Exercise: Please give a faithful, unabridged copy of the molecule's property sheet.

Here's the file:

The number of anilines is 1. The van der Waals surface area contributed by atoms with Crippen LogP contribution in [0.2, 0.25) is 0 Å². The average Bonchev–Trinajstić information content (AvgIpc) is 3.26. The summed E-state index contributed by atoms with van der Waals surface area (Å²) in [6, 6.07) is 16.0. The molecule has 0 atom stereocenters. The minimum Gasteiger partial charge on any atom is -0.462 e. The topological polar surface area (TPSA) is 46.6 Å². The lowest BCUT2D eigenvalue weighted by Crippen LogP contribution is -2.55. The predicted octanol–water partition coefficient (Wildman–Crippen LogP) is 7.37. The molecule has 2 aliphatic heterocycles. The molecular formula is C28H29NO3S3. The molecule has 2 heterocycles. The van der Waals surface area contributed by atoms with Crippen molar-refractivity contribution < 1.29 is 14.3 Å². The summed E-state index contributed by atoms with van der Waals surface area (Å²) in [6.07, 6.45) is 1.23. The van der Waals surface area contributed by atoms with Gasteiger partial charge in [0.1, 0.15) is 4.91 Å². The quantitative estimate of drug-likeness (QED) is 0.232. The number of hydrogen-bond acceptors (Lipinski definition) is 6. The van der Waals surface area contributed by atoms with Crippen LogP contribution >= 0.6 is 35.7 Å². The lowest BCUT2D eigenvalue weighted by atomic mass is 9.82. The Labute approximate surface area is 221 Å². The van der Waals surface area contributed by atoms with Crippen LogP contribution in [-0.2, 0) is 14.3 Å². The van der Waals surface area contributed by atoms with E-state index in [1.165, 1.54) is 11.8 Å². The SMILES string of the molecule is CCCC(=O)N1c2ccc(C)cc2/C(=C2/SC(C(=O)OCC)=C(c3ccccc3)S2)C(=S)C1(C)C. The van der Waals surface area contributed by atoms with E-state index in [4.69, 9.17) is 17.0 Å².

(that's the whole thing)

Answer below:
The number of anilines is 1. The van der Waals surface area contributed by atoms with Crippen LogP contribution in [0.2, 0.25) is 0 Å². The average Bonchev–Trinajstić information content (AvgIpc) is 3.26. The summed E-state index contributed by atoms with van der Waals surface area (Å²) in [6, 6.07) is 16.0. The molecule has 0 atom stereocenters. The minimum Gasteiger partial charge on any atom is -0.462 e. The topological polar surface area (TPSA) is 46.6 Å². The lowest BCUT2D eigenvalue weighted by Crippen LogP contribution is -2.55. The predicted octanol–water partition coefficient (Wildman–Crippen LogP) is 7.37. The molecule has 2 aliphatic heterocycles. The molecular formula is C28H29NO3S3. The molecule has 2 heterocycles. The van der Waals surface area contributed by atoms with Crippen molar-refractivity contribution < 1.29 is 14.3 Å². The summed E-state index contributed by atoms with van der Waals surface area (Å²) in [6.07, 6.45) is 1.23. The van der Waals surface area contributed by atoms with Gasteiger partial charge in [0.1, 0.15) is 4.91 Å². The quantitative estimate of drug-likeness (QED) is 0.232. The number of hydrogen-bond acceptors (Lipinski definition) is 6. The van der Waals surface area contributed by atoms with Crippen LogP contribution >= 0.6 is 35.7 Å². The lowest BCUT2D eigenvalue weighted by atomic mass is 9.82. The Labute approximate surface area is 221 Å². The van der Waals surface area contributed by atoms with Crippen LogP contribution in [-0.2, 0) is 14.3 Å². The van der Waals surface area contributed by atoms with E-state index in [1.165, 1.54) is 11.8 Å². The SMILES string of the molecule is CCCC(=O)N1c2ccc(C)cc2/C(=C2/SC(C(=O)OCC)=C(c3ccccc3)S2)C(=S)C1(C)C. The van der Waals surface area contributed by atoms with E-state index in [4.69, 9.17) is 17.0 Å².